Martians are we?

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While channel surfing, I ran across a science documentary called “Miracle Planet.” In it, the early stages of the Earth were explored. While I knew about planetary accretion, I apparently didn’t understand the implications of such a process. Accretion isn’t just a bunch of dust coming together to make a doughy planet. It’s smaller rocky bodies smashing together with larger ones. It’s an apocalyptic process worthy of Jerry Bruckheimer treatment.

Consider first that Earth is the largest of this solar system’s rocky worlds. Unless by some weird chance Earth attracted unusually larger rocks faster than the other worlds, Earth had more world-shattering collisions with planetoids than Mars, Venus or Mercury. These collisions would have sterilized the surface of Earth, but not necessarily killed all life on the planet (see below).

Also note that Mars is much smaller than Earth and so has probably had fewer sterilization events. We also believe that Mars was once a bit more habitable than it is now, although water seems to be present on Mars even today. It isn’t a big stretch to think about Martian microbes living in the icy dust of Mars’s soil. We have microbes on this planet living in harser conditions.

Life is tenacious. We are just now learning about extremophiles, those remarkable creatures that live without the “necessities” of life. It is no longer inconceivable that microbes inside a meteor could survive planetfall.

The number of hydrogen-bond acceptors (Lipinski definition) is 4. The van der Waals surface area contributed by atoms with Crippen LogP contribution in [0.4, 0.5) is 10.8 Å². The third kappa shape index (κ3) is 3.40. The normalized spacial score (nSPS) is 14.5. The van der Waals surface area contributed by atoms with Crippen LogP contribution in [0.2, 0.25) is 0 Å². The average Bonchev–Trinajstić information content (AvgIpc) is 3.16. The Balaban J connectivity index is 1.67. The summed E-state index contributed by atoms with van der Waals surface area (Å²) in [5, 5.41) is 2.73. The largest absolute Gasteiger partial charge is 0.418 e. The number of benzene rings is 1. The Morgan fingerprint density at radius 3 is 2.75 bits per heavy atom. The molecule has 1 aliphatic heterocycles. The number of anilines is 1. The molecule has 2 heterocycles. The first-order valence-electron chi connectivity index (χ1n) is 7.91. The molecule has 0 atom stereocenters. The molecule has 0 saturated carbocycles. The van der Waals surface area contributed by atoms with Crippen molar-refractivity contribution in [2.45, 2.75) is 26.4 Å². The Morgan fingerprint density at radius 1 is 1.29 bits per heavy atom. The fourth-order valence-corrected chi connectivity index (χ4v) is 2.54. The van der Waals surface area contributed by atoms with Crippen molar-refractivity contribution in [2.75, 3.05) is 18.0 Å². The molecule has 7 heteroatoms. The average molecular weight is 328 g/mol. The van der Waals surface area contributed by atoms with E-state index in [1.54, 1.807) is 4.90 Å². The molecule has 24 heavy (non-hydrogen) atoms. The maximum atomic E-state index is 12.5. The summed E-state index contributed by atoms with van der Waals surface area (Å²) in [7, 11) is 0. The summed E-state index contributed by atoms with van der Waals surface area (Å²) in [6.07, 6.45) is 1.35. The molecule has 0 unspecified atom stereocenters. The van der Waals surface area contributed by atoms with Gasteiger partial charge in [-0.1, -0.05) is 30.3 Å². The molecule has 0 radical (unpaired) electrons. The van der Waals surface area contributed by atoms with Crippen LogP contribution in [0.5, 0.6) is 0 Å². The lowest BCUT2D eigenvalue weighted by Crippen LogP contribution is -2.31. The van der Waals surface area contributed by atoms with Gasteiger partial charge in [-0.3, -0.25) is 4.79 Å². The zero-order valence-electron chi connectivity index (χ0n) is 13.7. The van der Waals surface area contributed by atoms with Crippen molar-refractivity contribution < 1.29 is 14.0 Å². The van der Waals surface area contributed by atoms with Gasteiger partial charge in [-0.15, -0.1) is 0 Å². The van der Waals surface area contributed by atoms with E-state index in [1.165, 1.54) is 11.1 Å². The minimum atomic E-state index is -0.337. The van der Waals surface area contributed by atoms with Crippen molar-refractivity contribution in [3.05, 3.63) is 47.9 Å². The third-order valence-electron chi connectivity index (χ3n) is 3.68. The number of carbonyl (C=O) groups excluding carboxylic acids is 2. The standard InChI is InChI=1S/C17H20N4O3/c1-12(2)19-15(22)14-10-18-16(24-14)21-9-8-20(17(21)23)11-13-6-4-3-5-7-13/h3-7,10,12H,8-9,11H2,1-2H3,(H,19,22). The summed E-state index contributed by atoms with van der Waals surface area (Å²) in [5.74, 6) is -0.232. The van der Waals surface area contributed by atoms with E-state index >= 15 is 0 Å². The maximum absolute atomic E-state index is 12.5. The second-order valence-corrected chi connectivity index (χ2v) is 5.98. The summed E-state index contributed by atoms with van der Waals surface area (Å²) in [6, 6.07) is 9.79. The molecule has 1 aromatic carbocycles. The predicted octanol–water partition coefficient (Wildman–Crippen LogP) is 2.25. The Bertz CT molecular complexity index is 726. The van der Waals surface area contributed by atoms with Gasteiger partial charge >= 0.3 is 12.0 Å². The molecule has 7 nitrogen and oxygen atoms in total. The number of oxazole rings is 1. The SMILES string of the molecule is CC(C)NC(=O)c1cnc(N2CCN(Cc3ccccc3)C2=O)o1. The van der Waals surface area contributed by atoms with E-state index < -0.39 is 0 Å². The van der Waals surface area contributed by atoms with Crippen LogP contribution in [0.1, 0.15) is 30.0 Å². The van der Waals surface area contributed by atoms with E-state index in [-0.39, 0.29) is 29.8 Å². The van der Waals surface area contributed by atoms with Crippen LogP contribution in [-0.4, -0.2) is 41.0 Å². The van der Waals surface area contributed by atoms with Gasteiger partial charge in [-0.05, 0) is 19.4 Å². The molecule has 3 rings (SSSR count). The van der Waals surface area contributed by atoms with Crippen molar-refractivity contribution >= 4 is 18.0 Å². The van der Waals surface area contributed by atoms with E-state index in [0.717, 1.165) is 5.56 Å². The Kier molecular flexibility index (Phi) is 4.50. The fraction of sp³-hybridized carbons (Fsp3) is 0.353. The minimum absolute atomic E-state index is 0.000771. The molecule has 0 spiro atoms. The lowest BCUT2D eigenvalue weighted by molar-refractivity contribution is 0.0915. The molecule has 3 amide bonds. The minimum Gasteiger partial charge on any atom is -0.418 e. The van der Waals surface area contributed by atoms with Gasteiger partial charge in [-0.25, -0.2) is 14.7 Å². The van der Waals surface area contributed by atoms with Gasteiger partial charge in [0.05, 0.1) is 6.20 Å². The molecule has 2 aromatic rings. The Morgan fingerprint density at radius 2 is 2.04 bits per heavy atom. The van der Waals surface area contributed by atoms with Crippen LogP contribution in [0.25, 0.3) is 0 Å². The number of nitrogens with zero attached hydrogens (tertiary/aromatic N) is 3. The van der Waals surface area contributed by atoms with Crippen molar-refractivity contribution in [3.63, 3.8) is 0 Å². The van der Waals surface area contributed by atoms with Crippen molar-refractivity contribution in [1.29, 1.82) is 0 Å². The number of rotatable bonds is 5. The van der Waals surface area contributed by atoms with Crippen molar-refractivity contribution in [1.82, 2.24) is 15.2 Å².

Life may have started many times on this planet, only to be eradicated during accretion. Could life have evolved on Mars only to be transported to Earth? Is that why all life derives from one genetic tree? Has Mars saved our collective bacon from the consequences of our ponderous girth?

This is an extraordinary claim. Is this even feasible? Even if E.T. bugs fell to Earth, why were they not sterilized during accretion? Did the life bearing rocks come to Earth after the last “global reset?” That’s possible, but requires a little too much good timing for my liking. Instead, we can suppose that life hid deep under ground while the world burned.

New research suggests that even when the Earth was in the throes of accretion, the horrific global heat didn’t penetrate to the mantle over the continents (although this isn’t the case were the crust is thin, like at the bottom of oceans [whose water would have boiled away during these hellish events]). The study suggests that a Goldilocks region in the crust would have kept extremophile life happy enough.

Is this why terrestrial life is all related? There is only one genetic tree to which we all belong. Did that tree spring from a Martian seed?